That's not how I was using it, no. I was using it as a semantic concept.
We can conceptually divide propositions into four kinds:
- existentials, which say that a description refers ("there is some X for which it is true that Y")
- classificatories, which say that the referents of a description are members of a certain set ("X is a Z")
- identificatories, which say that a certain set is coreferential with another set ("Zs are As")
- predicatives, which ascribe descriptions to the members of sets ("for any A, it is true that Y")
Possessive clauses, like "this house is mine", "this horse belongs to John", are a type of predicating clause (where "A" is "houses I'm pointing at" and "Y" is "it's mine").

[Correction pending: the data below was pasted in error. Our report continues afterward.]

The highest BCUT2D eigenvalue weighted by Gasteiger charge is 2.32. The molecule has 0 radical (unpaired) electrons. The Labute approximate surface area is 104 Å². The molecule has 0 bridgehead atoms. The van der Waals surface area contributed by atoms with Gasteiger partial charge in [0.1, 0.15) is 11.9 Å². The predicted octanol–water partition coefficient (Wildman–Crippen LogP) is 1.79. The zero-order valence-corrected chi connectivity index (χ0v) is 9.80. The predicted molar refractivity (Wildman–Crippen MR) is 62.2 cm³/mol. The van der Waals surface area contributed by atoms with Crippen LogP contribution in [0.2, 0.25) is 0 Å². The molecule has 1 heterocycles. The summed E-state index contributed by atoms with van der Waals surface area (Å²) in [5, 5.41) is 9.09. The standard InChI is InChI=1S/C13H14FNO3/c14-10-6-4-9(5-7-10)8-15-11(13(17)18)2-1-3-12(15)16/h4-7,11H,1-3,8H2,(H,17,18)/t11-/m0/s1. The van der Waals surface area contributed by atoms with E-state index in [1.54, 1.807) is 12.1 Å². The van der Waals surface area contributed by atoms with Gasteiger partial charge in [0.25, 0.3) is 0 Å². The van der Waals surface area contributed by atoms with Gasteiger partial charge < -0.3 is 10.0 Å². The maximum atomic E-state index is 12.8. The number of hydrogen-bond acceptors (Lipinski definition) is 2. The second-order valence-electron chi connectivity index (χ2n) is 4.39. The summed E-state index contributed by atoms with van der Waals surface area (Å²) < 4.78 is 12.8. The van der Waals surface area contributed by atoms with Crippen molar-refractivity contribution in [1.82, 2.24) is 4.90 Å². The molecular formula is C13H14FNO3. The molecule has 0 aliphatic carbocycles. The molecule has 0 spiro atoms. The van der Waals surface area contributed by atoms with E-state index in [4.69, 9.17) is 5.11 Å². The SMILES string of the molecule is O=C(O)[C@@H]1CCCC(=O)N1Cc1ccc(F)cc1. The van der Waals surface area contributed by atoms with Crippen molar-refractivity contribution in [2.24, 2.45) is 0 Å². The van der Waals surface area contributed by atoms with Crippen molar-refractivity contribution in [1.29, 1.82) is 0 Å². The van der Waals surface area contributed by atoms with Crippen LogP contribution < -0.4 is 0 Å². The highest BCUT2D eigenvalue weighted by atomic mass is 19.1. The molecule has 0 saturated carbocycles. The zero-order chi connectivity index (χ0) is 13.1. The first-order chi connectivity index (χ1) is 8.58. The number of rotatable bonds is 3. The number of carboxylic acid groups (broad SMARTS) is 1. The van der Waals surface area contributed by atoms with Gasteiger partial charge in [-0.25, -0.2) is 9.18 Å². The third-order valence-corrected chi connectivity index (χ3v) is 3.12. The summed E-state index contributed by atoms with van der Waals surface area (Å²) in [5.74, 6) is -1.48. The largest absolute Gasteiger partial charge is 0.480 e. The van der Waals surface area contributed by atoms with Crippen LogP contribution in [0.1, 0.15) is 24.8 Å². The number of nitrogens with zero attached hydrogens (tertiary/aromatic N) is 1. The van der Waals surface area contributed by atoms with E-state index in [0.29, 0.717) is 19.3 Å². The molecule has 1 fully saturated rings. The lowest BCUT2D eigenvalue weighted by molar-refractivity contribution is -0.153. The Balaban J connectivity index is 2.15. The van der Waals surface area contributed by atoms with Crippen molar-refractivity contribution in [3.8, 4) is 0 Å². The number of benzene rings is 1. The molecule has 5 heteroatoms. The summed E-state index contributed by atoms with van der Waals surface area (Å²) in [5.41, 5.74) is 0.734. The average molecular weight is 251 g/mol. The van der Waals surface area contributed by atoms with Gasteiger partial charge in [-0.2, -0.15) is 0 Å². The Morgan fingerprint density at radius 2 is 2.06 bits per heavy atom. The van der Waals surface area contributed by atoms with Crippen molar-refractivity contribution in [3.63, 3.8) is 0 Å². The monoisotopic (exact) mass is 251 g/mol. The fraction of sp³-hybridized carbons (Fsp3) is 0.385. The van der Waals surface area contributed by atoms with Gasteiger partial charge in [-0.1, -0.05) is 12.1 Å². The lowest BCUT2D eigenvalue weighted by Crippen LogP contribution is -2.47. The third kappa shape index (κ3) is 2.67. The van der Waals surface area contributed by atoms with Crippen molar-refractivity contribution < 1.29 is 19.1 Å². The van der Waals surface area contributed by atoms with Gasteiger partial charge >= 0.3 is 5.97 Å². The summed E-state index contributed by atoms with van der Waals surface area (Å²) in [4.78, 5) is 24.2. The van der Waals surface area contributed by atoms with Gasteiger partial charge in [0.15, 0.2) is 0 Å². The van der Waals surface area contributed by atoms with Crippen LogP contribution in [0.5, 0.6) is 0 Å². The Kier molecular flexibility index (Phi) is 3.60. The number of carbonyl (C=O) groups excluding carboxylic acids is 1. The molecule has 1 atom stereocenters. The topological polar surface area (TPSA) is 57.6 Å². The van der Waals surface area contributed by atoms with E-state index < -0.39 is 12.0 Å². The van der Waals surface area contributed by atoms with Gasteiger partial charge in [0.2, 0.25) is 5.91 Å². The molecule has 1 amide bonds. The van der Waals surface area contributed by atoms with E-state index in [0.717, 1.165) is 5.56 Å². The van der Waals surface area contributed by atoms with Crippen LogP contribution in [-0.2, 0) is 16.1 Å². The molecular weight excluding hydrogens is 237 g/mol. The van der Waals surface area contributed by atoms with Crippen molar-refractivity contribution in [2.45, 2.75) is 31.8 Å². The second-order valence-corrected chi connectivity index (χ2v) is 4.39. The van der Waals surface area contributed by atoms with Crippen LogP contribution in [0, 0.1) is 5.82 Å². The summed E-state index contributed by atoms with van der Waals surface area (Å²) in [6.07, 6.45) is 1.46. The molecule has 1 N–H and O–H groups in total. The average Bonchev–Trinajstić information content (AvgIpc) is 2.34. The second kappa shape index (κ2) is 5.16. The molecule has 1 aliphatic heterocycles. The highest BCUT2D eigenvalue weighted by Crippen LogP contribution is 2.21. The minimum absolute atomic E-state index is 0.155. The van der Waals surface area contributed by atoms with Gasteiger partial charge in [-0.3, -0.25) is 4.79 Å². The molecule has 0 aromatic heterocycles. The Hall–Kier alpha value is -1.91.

But clauses like "I have a dog", although syntactically in English they are expressed as normal predicating clauses, are semantically actually existentials ("there is some dog for which it is true that it is mine").
I think you may be thinking more of Anselm there. But in any case, you should be thinking of Meinong!I find existential clauses generally are semantically silly. If you can say something on X, it must exist. But now I get to Descartes's syllogisms on God's existence and that is not a good path.
But the general philosophical point here is that to avoid paradoxes, you need to make a distinction. The catchphrase "existence is not a predicate!" is one way of doing that. Another way is to distinguish the real from the actual. In any case, if you can meaningfully speak about X, there must 'be' an X in some sense, but that X need not be present in the actual world. [above, I've used 'refers' to mean 'present in the actual world', though of course you might want to say that other terms can refer to non-actual beings, non-being objects, etc etc].